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ASUS PCE-AC88 Dual-Band AC3100 Wireless PCIe Adapter Review

Introduction


The wireless network speeds seemed like they were standing still for a while through the AC1200 and AC1900 times, but lucky for all of us, those times are gone and we’ve arrived at the AC3000 times. To use the newer and faster speeds, we also need new Wireless network cards and routers. Today I’m testing ASUS’ latest PCIe adapter, the PCE-AC88 which is an AC3100 adapter with a total bandwidth capability of 3167 Mbps.

The ASUS PCE-AC88 is a dual-band AC3100 4×4 Wi-Fi PCI Express adapter for desktop PCs and since that name is way too long to keep repeating, I’ll just call it the PCE-AC88 from now on. With its NitroQAM (1024-QAM) technology, it can deliver combined wireless speeds of up to 2167Mbps on the 5GHz band and 1000Mbps on the 2.4GHz band. That is up to 60% faster than 3×3 adapters and should ensure smooth high-resolution streaming and low-latency online gaming. This is also the first 4×4 802.11ac PCIe adapter to arrive on the market, giving you improved Wi-Fi reception, especially when paired with a 4×4 router.

With the four-antenna design for transmitting and receiving, both the Wi-Fi range and the signal strength are improved dramatically for an even better, faster, and stronger wireless network connection. The best results will naturally be achieved when used in combination with a 4×4 router or access point, but it will still perform great when combined with a traditional 3×3 setup.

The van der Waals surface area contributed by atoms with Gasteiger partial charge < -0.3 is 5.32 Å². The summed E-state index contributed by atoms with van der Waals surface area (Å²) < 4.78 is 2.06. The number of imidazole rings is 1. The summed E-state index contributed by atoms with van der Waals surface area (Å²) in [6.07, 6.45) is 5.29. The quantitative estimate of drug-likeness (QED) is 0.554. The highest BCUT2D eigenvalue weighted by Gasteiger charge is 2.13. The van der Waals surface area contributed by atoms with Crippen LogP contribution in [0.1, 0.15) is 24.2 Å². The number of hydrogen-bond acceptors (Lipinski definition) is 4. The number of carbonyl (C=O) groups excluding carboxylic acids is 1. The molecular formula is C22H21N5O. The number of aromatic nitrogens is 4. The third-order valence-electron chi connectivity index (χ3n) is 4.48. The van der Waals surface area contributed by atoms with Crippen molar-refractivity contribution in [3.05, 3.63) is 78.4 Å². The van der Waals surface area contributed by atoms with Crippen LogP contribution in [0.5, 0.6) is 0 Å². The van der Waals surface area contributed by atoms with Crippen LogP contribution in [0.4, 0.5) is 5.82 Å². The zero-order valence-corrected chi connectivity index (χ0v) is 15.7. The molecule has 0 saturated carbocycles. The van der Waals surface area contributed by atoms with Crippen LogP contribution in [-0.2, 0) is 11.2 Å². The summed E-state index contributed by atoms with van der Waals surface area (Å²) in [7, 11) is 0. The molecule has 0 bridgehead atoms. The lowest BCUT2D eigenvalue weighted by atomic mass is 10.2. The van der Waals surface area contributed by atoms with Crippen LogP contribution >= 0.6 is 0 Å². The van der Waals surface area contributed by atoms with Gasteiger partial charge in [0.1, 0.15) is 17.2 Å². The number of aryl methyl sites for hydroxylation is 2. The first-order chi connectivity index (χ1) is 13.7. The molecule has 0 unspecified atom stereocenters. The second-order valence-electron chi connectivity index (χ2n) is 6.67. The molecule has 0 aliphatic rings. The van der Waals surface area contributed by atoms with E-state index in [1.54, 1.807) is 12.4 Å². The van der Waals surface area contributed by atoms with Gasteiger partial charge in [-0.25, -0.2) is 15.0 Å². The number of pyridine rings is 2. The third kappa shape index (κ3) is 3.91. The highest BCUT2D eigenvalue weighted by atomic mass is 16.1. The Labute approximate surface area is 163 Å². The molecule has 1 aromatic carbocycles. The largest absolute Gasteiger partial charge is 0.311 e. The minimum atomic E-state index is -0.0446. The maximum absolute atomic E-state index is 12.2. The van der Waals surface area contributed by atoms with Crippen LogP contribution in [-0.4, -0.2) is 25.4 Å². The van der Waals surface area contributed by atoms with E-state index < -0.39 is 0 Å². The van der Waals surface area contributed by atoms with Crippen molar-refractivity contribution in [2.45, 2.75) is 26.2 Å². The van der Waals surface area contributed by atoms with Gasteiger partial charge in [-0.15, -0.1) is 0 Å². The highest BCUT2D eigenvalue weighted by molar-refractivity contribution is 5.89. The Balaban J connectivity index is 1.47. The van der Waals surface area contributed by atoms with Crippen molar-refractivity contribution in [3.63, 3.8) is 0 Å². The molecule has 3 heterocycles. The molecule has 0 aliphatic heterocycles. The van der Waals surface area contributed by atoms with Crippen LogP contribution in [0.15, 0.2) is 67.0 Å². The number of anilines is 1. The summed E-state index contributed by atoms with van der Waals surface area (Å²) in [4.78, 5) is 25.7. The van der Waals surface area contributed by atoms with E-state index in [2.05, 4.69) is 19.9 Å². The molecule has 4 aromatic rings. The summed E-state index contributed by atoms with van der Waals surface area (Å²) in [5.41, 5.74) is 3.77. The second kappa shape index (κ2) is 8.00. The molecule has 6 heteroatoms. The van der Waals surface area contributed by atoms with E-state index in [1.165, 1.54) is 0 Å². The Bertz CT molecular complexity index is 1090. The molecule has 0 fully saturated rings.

The PCE-AC88 comes with four dipole antennas included and you can mount them directly onto the card too if you want to, but that’s not the smartest setup in most cases. Having the antennas on the rear of your system and maybe even tucked away under your desk isn’t the best solution. The more things in the way of your signals, the worse the reception. Not so with the PCE-AC88 as it comes with an included antenna base for remote placement of the antennas.

The antenna base has fixed cables that you can run to the add-in card itself and then place horizontal or vertical on suited surfaces. It is magnetic, so you could, for example, place it on the side of your chassis. You can also easily mount in on the wall simply by hanging it on a nail, or you could put it on top of a shelve. The only limitation is the length of the cable and the distance to the system.

It can easily get hot inside of a system, especially for an add-in card that might be wedged between two hot running graphics cards. To make sure that the card runs great in all setups, ASUS equipped the PCE-AC88 with a large and stylish custom heatsink. It gives the card an improved stability and reliability for connections when running bandwidth-intensive network tasks in hot environments and it also gives the system some extra style over a bare-looking PCB.

Despite all the features, both the heatsink and four antenna mounts, the PCE-AC88 is still small enough to be used in small form factor systems (SFF). It comes with an included SFF bracket that will make it compatible with those smaller systems too.

Feature Highlights

Specifications

Packaging